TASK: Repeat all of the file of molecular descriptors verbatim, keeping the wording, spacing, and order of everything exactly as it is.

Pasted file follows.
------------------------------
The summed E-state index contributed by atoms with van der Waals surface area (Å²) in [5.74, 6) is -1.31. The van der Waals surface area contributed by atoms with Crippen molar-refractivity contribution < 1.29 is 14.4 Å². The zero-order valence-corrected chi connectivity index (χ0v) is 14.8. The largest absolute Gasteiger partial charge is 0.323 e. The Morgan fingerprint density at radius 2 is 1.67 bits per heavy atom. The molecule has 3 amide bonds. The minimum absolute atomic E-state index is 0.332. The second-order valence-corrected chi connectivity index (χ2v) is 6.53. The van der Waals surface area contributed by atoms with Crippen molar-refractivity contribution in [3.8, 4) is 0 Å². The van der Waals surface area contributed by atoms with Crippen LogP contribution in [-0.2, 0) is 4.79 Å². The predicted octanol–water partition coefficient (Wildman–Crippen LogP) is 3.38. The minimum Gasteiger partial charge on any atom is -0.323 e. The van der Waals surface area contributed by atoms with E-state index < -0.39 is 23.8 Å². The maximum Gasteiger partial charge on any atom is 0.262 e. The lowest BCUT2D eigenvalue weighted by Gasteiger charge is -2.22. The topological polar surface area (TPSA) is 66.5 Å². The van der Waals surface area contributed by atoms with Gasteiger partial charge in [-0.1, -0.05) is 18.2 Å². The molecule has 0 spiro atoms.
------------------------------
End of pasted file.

The summed E-state index contributed by atoms with van der Waals surface area (Å²) in [5.74, 6) is -1.31. The van der Waals surface area contributed by atoms with Crippen molar-refractivity contribution < 1.29 is 14.4 Å². The zero-order valence-corrected chi connectivity index (χ0v) is 14.8. The largest absolute Gasteiger partial charge is 0.323 e. The Morgan fingerprint density at radius 2 is 1.67 bits per heavy atom. The molecule has 3 amide bonds. The minimum absolute atomic E-state index is 0.332. The second-order valence-corrected chi connectivity index (χ2v) is 6.53. The van der Waals surface area contributed by atoms with Crippen molar-refractivity contribution in [3.8, 4) is 0 Å². The van der Waals surface area contributed by atoms with Crippen LogP contribution in [-0.2, 0) is 4.79 Å². The predicted octanol–water partition coefficient (Wildman–Crippen LogP) is 3.38. The minimum Gasteiger partial charge on any atom is -0.323 e. The van der Waals surface area contributed by atoms with E-state index < -0.39 is 23.8 Å². The maximum Gasteiger partial charge on any atom is 0.262 e. The lowest BCUT2D eigenvalue weighted by Gasteiger charge is -2.22. The topological polar surface area (TPSA) is 66.5 Å². The van der Waals surface area contributed by atoms with Gasteiger partial charge in [-0.1, -0.05) is 18.2 Å². The molecule has 0 spiro atoms.